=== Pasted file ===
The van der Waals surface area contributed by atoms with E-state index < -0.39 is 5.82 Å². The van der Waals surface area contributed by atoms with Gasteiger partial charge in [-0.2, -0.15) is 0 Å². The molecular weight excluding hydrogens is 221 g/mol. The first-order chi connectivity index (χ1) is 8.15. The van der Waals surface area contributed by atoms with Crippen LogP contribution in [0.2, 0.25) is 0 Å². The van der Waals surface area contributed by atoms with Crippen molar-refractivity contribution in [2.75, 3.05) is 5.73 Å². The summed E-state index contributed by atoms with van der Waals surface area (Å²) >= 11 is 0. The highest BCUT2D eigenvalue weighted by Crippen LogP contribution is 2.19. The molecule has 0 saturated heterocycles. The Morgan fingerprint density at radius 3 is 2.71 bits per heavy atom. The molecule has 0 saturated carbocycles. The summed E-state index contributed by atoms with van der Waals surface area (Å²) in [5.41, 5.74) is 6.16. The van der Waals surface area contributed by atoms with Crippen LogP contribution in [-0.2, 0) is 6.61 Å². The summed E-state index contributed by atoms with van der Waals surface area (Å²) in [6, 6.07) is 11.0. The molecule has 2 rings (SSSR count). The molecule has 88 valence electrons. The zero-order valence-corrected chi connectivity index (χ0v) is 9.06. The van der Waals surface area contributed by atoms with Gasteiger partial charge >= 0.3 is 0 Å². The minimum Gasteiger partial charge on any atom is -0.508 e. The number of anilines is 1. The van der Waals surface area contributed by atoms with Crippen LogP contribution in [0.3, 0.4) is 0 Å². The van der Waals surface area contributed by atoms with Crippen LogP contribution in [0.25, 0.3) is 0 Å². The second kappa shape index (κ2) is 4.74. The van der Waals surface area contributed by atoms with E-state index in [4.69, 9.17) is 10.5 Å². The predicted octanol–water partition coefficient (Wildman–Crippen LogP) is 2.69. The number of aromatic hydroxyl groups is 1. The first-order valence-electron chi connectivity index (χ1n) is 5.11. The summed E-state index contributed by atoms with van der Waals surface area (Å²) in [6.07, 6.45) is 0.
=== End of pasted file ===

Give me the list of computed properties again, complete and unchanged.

The van der Waals surface area contributed by atoms with E-state index < -0.39 is 5.82 Å². The van der Waals surface area contributed by atoms with Gasteiger partial charge in [-0.2, -0.15) is 0 Å². The molecular weight excluding hydrogens is 221 g/mol. The first-order chi connectivity index (χ1) is 8.15. The van der Waals surface area contributed by atoms with Crippen LogP contribution in [0.2, 0.25) is 0 Å². The van der Waals surface area contributed by atoms with Crippen molar-refractivity contribution in [2.75, 3.05) is 5.73 Å². The summed E-state index contributed by atoms with van der Waals surface area (Å²) >= 11 is 0. The highest BCUT2D eigenvalue weighted by Crippen LogP contribution is 2.19. The molecule has 0 saturated heterocycles. The Morgan fingerprint density at radius 3 is 2.71 bits per heavy atom. The molecule has 0 saturated carbocycles. The summed E-state index contributed by atoms with van der Waals surface area (Å²) in [5.41, 5.74) is 6.16. The van der Waals surface area contributed by atoms with Crippen LogP contribution in [-0.2, 0) is 6.61 Å². The summed E-state index contributed by atoms with van der Waals surface area (Å²) in [6, 6.07) is 11.0. The molecule has 2 rings (SSSR count). The molecule has 88 valence electrons. The zero-order valence-corrected chi connectivity index (χ0v) is 9.06. The van der Waals surface area contributed by atoms with Gasteiger partial charge >= 0.3 is 0 Å². The minimum Gasteiger partial charge on any atom is -0.508 e. The number of anilines is 1. The van der Waals surface area contributed by atoms with Crippen LogP contribution in [0.3, 0.4) is 0 Å². The van der Waals surface area contributed by atoms with Crippen LogP contribution in [0.25, 0.3) is 0 Å². The second kappa shape index (κ2) is 4.74. The van der Waals surface area contributed by atoms with E-state index in [4.69, 9.17) is 10.5 Å². The predicted octanol–water partition coefficient (Wildman–Crippen LogP) is 2.69. The number of aromatic hydroxyl groups is 1. The first-order valence-electron chi connectivity index (χ1n) is 5.11. The summed E-state index contributed by atoms with van der Waals surface area (Å²) in [6.07, 6.45) is 0.